Although taking this first step can go a long way in making protecting your brand easier, it’s crucial to understand that this step alone will not prevent it. It will, however, make it simpler to remove infringing accounts and posts when you discover them. So, ultimately, you need other tools and strategies that will help you take a more proactive approach to brand protection.

Monitoring

Considering the sheer number of users on social media and the vast number of posts, it’s simply impossible that you’ll find infringing posts and accounts easily. For example, according to analytics firm Ghost Data, Instagram alone may have as many as 95 million bots posing as legitimate accounts. Also, it estimates that about 20% of posts about top fashion brands featured counterfeit content products.

As a result, you need a monitoring tool that detects and identifies cases of trademark infringement, brand impersonation, counterfeit sales, or other cases of brand abuse. Here, the ideal platform will alert you and give you all the information you need about possible infringements that could damage your reputation, irrespective of whether these infringements are found on pages, in groups, posts, or advertisements.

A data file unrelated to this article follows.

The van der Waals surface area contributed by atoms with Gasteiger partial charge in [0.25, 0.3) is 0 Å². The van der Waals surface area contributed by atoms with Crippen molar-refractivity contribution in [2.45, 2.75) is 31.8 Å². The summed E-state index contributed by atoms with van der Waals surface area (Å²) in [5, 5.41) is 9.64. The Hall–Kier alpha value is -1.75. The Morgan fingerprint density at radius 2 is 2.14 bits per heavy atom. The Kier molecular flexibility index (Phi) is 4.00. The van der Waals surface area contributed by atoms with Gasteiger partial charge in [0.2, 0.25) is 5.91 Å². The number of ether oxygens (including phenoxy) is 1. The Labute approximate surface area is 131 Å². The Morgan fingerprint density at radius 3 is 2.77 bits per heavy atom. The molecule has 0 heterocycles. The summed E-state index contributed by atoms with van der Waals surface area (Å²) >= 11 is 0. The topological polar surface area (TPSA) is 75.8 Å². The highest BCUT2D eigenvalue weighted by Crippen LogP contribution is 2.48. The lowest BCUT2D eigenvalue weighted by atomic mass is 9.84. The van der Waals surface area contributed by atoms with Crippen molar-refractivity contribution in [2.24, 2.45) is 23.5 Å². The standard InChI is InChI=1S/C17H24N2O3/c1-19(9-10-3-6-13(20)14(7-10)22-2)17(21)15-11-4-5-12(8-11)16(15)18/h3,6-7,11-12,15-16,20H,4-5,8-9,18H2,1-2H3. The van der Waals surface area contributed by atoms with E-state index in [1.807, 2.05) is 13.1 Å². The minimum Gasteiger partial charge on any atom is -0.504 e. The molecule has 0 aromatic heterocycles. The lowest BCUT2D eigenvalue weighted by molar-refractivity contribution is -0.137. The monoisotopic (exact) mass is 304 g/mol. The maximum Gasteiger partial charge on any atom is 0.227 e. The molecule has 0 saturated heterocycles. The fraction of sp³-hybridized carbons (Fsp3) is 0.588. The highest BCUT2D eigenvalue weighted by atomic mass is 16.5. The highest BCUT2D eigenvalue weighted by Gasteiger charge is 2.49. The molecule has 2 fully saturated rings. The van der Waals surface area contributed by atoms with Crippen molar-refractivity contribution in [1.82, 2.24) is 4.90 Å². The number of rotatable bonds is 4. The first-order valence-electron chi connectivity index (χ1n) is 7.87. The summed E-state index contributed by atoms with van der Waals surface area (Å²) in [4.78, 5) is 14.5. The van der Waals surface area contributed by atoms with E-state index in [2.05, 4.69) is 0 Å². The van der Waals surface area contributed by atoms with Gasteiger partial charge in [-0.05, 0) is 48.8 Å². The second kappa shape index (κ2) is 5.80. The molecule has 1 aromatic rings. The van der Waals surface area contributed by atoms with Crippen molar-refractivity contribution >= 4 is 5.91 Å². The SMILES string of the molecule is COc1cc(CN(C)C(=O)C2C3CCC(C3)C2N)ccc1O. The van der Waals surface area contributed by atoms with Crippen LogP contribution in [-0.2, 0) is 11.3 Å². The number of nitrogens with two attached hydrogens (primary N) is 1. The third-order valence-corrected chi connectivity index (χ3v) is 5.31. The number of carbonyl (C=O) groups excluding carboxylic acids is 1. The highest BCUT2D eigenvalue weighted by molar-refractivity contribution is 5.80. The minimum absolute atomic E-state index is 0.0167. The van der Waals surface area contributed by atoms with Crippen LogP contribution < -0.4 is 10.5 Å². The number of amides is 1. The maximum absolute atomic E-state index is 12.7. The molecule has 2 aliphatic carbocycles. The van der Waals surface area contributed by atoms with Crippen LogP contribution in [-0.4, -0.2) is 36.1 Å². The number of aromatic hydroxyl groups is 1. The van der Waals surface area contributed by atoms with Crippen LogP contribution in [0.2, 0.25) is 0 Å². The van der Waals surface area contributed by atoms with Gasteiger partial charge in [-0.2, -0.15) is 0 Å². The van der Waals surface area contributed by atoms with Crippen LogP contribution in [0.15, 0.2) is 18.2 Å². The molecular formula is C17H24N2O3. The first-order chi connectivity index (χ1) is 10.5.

By using a platform like this, you’ll be able to consistently monitor several social media platforms which, in turn, helps you take a proactive approach to brand protection.

Respond Quickly

Monitoring is only one part of the equation, though. The other crucial part is enforcement. Think of it like this, it’s of little use if you monitor several social media platforms but you don’t do anything to remove the infringing posts or accounts.

So, ultimately, when you become aware of an infringing account or post, you need to take immediate action to remove it. One way to do this is by using the built-in reporting tools all major social platforms have. These tools allow you to request the platforms to remove infringing posts and accounts and they’re often the best tools to use.

A bonus with these reporting tools is that, if you make the reports you submit as accurate as possible, you’ll start to build trust with the platform. As a result, once you’re seen as a credible source of reports, your takedown requests will be processed quicker and more consistently.

Another option would be to send cease and desist letters to the offending account holders when you discover them. This will, in all probability, lead to the removal of the infringing posts fairly quickly. If not, you’ll be able to take further enforcement steps.

The Right Relationships